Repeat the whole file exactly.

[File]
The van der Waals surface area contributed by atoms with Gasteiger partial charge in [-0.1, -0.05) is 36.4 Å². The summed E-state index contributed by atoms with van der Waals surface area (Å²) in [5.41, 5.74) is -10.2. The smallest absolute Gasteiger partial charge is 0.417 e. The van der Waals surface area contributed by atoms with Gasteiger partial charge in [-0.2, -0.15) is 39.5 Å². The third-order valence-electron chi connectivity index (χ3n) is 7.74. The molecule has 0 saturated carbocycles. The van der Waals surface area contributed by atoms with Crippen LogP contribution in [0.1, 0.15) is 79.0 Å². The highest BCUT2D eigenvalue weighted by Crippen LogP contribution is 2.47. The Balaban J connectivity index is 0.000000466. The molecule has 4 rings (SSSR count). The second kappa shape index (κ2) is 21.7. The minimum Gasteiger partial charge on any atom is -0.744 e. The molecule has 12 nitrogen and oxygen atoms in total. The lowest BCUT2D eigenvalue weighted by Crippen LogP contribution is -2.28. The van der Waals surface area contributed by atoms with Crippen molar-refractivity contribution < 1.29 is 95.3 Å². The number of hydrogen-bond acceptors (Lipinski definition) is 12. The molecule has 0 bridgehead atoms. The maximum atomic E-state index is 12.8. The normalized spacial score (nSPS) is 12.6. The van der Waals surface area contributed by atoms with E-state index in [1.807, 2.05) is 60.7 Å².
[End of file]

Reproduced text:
The van der Waals surface area contributed by atoms with Gasteiger partial charge in [-0.1, -0.05) is 36.4 Å². The summed E-state index contributed by atoms with van der Waals surface area (Å²) in [5.41, 5.74) is -10.2. The smallest absolute Gasteiger partial charge is 0.417 e. The van der Waals surface area contributed by atoms with Gasteiger partial charge in [-0.2, -0.15) is 39.5 Å². The third-order valence-electron chi connectivity index (χ3n) is 7.74. The molecule has 0 saturated carbocycles. The van der Waals surface area contributed by atoms with Crippen LogP contribution in [0.1, 0.15) is 79.0 Å². The highest BCUT2D eigenvalue weighted by Crippen LogP contribution is 2.47. The Balaban J connectivity index is 0.000000466. The molecule has 4 rings (SSSR count). The second kappa shape index (κ2) is 21.7. The minimum Gasteiger partial charge on any atom is -0.744 e. The molecule has 12 nitrogen and oxygen atoms in total. The lowest BCUT2D eigenvalue weighted by Crippen LogP contribution is -2.28. The van der Waals surface area contributed by atoms with Crippen molar-refractivity contribution < 1.29 is 95.3 Å². The number of hydrogen-bond acceptors (Lipinski definition) is 12. The molecule has 0 bridgehead atoms. The maximum atomic E-state index is 12.8. The normalized spacial score (nSPS) is 12.6. The van der Waals surface area contributed by atoms with E-state index in [1.807, 2.05) is 60.7 Å².